It appears that Matthew has forcibly cobbled together a wealth of philosophical teachings attributed to Jesus into one convenient section, an act which smacks of a fictitious construct. As we have seen here, it seems likely that Matthew modified the original message. If Matthew was willing to edit and append to Jesus' message, then any teachings which occur exclusively Matthew should be subject to extra scrutiny, such as Jesus' teachings on anger, bound on earth/bound in Heaven, and the parable of the talents.
Friday, June 11, 2010
The book of Numbers could just as easily be called the book of Rebellions. Already in our studies, we have seen rebellions due to inadequate food variety, to jealousy of leadership, and to fear of other nations. In our last study, we even found a rebellious man picking up sticks on a Sabbath, and we were reminded by God not to follow our hearts. The next chapter, the next rebellion, is the subject of this study.
God's Wrath Loves Company
When someone makes you angry, why get mad at only the person responsible? Why not take out your anger on their entire family? That is what God would do (and inherently what Jesus would do) as we see in this study of Numbers 16.
Despite God punishing four acts of rebellion thus far in the book of Numbers, amazingly there are some Israelites stupid enough to challenge Moses and his brother the High Priest, Aaron. The Levites Korah, Dathan, and Abiram, and 250 other nameless men bring a protest against Moses and Aaron (Numbers 16:1-3).
Moses tells them that they have gone too far, and tomorrow God will show them who He wants to lead the Israelites (Numbers 16:4-11). Dathan and Abiram tell Moses that they will not show up tomorrow just to have Moses brag about how he is in charge (Numbers 16:12-14).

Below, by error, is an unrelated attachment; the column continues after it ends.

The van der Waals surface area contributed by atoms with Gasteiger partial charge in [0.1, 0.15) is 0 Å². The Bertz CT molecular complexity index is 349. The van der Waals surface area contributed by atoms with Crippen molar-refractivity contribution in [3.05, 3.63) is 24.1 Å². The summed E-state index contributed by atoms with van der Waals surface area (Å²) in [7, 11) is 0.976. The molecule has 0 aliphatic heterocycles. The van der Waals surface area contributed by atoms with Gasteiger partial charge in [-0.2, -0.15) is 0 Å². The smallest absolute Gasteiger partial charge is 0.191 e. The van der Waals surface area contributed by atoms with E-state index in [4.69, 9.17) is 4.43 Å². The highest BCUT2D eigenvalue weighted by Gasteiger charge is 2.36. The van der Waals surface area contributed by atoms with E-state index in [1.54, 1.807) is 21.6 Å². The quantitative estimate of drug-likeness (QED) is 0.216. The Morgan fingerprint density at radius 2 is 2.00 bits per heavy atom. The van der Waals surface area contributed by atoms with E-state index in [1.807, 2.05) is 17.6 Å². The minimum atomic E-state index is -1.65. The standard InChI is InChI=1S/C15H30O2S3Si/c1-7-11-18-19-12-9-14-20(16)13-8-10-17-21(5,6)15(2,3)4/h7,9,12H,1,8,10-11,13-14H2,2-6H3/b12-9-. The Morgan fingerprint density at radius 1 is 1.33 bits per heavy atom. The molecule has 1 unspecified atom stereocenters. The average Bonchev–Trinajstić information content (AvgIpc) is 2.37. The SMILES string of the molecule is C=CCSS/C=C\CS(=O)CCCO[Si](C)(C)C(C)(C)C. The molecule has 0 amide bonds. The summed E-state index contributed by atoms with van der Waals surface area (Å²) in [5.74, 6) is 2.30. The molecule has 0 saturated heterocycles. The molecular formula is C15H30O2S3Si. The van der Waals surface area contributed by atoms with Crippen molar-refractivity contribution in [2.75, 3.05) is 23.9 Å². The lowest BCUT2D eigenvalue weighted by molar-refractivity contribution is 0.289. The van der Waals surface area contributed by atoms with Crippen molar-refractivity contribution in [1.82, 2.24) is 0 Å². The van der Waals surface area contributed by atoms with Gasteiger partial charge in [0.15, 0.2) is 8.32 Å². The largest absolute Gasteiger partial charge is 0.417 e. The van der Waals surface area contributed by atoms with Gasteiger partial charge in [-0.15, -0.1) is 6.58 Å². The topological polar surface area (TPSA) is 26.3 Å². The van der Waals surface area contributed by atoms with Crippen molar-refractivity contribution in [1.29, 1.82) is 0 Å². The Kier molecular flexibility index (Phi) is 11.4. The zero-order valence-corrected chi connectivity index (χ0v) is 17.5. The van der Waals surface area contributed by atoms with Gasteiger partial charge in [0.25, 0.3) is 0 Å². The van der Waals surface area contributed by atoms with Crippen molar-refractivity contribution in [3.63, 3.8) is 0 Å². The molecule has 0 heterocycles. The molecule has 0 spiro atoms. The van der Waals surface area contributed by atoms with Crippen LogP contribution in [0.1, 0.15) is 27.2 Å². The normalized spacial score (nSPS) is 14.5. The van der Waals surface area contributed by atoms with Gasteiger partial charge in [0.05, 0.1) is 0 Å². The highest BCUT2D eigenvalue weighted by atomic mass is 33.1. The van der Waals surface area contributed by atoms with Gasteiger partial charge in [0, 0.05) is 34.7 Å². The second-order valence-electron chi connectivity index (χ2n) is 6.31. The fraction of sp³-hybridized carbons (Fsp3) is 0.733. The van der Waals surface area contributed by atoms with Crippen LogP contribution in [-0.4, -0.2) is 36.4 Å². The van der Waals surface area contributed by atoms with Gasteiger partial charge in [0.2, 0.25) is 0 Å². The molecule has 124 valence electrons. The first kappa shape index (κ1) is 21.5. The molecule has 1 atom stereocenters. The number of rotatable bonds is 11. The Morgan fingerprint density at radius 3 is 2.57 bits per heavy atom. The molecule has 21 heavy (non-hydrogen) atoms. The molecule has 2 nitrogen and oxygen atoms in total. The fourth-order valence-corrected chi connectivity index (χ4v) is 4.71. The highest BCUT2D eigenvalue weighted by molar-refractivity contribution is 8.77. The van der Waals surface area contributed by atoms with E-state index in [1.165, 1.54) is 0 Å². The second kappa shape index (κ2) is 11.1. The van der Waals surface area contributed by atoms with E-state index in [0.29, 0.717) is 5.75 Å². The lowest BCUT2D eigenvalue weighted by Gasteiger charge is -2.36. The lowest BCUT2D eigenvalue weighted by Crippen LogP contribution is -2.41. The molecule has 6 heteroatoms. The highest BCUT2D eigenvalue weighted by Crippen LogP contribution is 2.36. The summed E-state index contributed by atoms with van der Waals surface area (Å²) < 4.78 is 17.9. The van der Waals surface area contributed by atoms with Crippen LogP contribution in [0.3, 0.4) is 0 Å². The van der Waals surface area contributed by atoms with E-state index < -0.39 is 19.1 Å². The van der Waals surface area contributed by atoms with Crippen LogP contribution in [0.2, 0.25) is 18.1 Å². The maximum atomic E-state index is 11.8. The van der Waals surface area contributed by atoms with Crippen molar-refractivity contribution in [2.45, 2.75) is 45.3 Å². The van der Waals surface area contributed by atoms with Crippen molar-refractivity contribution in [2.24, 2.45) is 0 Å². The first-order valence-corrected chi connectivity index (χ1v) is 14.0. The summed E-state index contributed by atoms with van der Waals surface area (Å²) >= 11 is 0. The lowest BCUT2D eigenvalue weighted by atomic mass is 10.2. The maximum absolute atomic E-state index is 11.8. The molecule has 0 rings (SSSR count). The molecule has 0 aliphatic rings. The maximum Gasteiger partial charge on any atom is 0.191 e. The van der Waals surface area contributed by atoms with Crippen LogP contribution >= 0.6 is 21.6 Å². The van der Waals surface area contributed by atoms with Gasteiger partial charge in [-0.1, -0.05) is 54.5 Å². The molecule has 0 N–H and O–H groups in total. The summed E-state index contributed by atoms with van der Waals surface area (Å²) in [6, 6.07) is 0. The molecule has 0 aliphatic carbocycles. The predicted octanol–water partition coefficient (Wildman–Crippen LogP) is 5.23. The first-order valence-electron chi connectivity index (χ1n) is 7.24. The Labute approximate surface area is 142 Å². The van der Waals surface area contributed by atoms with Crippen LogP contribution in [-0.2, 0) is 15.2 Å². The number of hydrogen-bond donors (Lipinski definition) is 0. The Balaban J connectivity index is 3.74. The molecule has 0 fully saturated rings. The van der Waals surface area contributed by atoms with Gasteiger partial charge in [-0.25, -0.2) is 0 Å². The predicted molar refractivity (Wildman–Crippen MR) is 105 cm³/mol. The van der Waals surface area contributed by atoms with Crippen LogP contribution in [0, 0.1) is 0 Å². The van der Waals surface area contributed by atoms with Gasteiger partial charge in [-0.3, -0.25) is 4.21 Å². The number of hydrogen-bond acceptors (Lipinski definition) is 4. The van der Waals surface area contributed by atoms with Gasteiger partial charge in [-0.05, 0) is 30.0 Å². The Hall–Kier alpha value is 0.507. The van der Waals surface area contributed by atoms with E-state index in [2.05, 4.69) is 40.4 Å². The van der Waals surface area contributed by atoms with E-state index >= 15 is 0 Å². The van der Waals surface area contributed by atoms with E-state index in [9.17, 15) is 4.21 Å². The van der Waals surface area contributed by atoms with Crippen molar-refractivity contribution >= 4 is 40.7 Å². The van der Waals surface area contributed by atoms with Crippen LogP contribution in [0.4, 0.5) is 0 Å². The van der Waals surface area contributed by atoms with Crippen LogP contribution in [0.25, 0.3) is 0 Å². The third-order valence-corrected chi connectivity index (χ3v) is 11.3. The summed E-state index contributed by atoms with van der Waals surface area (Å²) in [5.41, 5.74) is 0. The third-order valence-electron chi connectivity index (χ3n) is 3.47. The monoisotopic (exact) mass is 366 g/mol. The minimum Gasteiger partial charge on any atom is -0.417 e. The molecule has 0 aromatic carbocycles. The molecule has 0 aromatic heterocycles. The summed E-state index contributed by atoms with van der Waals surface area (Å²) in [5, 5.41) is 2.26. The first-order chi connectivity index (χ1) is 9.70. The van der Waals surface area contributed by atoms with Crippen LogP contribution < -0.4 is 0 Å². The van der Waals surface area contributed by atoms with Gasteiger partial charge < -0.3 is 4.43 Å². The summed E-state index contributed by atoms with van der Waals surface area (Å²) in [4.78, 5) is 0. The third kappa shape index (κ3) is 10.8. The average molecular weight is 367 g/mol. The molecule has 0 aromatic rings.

Moses, ever humble, tells God that he has never wronged these men and that God should not accept their offerings (Numbers 16:15).
The day of the big showdown comes. Korah and his 250 men light their censers of incense for God (Numbers 16:16-20).
Then something odd happens. God tells Moses and Aaron in Numbers 16:21:
"Separate yourselves from this assembly so I can put an end to them at once." NIVThere are a couple things to note here. First, notice how God is so imprecise with His wrath that He needs Moses and Aaron to move away from the target zone. Second, and more significant, notice how God is going to kill everyone who came out to see the showdown, not just the rebellious party.
Think this interpretation is overreaching? Read the next verse, Numbers 16:22:
But Moses and Aaron fell facedown and cried out, "O God, God of the spirits of all mankind, will you be angry with the entire assembly when only one man sins?" NIVMoses calls into question God's justice in killing the entire assembly. Just like in the previous study, Moses is the voice of reason for God. It should be the other way around!
Moses is somewhat successful in making his plea to God, as we see from what follows in Numbers 16:23-35. God spares the assembly, and burns the 250 nameless men to death, but reserves a special punishment for Korah, Dathan, and Abiram. For those three, God opens the earth up underneath of their tents, swallowing up all of their possessions (Numbers 16:31-33), and including themselves along with their wives, children, and babies (Numbers 16:27).
Despite Moses reminding God to act with justice, God still kills innocent children along with the guilty father. Clearly, this is what God meant when He said “for I, the LORD your God, am a jealous God, punishing the children for the sin of the fathers to the third and fourth generation of those who hate me” in Exodus 20:5. (Except these people did not hate God, but rather they were jealous of the relationship which Moses and Aaron had with God and their position of leadership.) It kind of makes you wonder why God is surprised that the Israelites have a saying that “The fathers eat sour grapes, and the children's teeth are set on edge” in Ezekiel 18:1-4.
The story does not end there. In a seemingly impossible display of more stupidity, the entire Israelite community grumbles against Moses and Aaron the next day, saying that they have killed God's people (Numbers 16:41).
God could not take anymore. He unleashes a plague to kill all of the Israelites. In a dramatic finish, Moses has Aaron burn incense to make atonement for them. Aaron runs out to the line of death and manages to stop the plague after only 14,700 Israelites had died (Numbers 16:42-50).